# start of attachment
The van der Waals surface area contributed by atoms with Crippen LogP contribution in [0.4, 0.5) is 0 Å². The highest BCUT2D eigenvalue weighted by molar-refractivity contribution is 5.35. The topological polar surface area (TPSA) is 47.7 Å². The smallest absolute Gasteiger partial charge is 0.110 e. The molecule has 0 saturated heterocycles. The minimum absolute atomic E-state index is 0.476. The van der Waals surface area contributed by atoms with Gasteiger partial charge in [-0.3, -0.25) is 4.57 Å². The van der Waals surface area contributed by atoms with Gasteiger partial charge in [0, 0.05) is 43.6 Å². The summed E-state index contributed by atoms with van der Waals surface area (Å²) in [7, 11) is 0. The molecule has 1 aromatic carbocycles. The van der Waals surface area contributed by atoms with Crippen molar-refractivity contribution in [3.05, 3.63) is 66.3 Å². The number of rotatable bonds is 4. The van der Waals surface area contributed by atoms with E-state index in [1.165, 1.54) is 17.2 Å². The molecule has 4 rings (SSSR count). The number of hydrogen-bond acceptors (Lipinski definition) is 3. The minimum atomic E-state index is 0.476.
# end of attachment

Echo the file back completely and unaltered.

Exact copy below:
The van der Waals surface area contributed by atoms with Crippen LogP contribution in [0.4, 0.5) is 0 Å². The highest BCUT2D eigenvalue weighted by molar-refractivity contribution is 5.35. The topological polar surface area (TPSA) is 47.7 Å². The smallest absolute Gasteiger partial charge is 0.110 e. The molecule has 0 saturated heterocycles. The minimum absolute atomic E-state index is 0.476. The van der Waals surface area contributed by atoms with Gasteiger partial charge in [-0.3, -0.25) is 4.57 Å². The van der Waals surface area contributed by atoms with Gasteiger partial charge in [0, 0.05) is 43.6 Å². The summed E-state index contributed by atoms with van der Waals surface area (Å²) in [7, 11) is 0. The molecule has 1 aromatic carbocycles. The van der Waals surface area contributed by atoms with Crippen molar-refractivity contribution in [3.05, 3.63) is 66.3 Å². The number of rotatable bonds is 4. The van der Waals surface area contributed by atoms with E-state index in [1.165, 1.54) is 17.2 Å². The molecule has 4 rings (SSSR count). The number of hydrogen-bond acceptors (Lipinski definition) is 3. The minimum atomic E-state index is 0.476.